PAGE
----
Image from Patrick Cariou's “Yes Rasta” (image via dashwoodbooks.com)

In that case, art victimization turns into charity. But is this really a case of victim and predator? The fair use laws hinge on semantic interpretation of the word “transformative.” Richard Prince’s works weren’t deemed transformative, but would in retrospect, would Warhol’s? Should all collage artists be subject to this same scrutiny? It doesn’t seem worth it besides in the validating case of multi-million dollar blue chip money. It’s the money that makes this case significant, and that’s all. It’s not the art, it’s the justification.

To destroy Prince’s works would be to permanently take them out of physical existence, and thus prevent any future damages from copyright infringement on the original works. But isn’t that iconoclasm going too far? Prince’s work has already been digested as part of the American artistic zeitgeist, and that seems to be history worth preserving. Could the images somehow be taken out of circulation without damaging the original works? That and paying damages to Cariou seems to be the best path to take, but I can’t say how that would be carried out. We’ll just have to see what Carious decides to pursue.

Either way, Prince’s works are already iconic, along with (in part) Cariou’s own. It will be impossible to write these pictures out of history entirely, copyright infringement or not. I respect the fact that with this case, Cariou will gain some measure of ability to profit from his own work, an opportunity that was clearly damaged at the making and showing of Prince’s own pieces. The issue of the quality of both series of works, however, is outside the scope of legal debate.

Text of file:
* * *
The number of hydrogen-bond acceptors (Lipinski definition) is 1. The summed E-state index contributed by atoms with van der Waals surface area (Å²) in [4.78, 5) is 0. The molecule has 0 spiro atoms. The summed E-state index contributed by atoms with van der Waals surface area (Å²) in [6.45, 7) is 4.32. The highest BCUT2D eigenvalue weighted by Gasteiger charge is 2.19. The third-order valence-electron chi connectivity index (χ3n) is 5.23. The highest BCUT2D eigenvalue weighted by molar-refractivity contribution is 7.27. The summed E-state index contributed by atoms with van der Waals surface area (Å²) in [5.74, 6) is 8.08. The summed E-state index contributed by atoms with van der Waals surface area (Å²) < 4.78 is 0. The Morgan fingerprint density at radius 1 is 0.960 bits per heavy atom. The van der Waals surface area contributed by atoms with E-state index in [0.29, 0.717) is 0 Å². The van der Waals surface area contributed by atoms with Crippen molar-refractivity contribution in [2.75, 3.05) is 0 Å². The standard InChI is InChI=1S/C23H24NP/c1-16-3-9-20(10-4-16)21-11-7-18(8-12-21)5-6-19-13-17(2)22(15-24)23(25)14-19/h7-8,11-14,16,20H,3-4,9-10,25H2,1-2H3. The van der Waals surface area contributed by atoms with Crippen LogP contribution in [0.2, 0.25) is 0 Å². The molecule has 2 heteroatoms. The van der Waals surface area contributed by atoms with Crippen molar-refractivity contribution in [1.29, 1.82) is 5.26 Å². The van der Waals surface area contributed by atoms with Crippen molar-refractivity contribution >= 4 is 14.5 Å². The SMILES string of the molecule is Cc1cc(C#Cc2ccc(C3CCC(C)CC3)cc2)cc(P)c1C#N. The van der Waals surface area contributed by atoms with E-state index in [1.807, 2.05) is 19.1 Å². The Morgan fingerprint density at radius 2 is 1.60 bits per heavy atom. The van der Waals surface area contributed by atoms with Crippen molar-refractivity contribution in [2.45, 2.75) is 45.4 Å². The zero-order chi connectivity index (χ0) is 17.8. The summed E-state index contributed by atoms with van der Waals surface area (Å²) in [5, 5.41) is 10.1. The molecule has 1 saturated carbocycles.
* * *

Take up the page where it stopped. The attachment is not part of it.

According to Artinfo, An 11 a.m. hearing has been scheduled for May 6 to assess damages and attorney’s fees that Cariou will be due. I’m thinking this will be a large amount. Carious notes that the Prince team has a chance to fight the ruling: “They have one option that they can try to go back to the judge to ask for 20 days more [to return the “Canal Zone” paintings to Cariou], but basically we don’t care.” More as it comes.

Resources:

  • A PDF of the final court ruling on the Prince/Cariou case is here.
  • Artinfo has an extensive interview with Cariou exploring what the outcomes of the case might be and how the photographer feels about the whole thing.
  • The Guardian has a good cursory summary of the context of the case as well as its outcome.
  • Greg Allen has an interpretation of the case on his blog, in parts one and two. Money quote: “Not only would the current operating assumptions of fair use and transformative use be ratcheted way back, but the contemporary art world would be turned upside down.”
  • From Art Fag City comes a point-by-point analysis of the ruling, and a final summation: “These aren’t Prince’s best works, but they are now part of a very compelling narrative that has the potential to shape American art in the future.”
  • The Art Law Blog has another play-by-play analysis of the ruling, plus a great collection of reactions from around the blogosphere. Gallerist Ed Winklemans calls the outcome “chilling for appropriation artists.”
  • The Art Newspaper has an analysis of the case that’s also useful for background reading and images.
  • At Artnet, Charlie Finch seems vaguely regretful about the whole case, but notes that the series was among Prince’s “laziest.” He suggests a final revenge scenario: “Rough justice might demand that Cariou himself do the destruction and that Prince photograph the process and produce a new, very ironic series that would sell for tens of millions apiece.”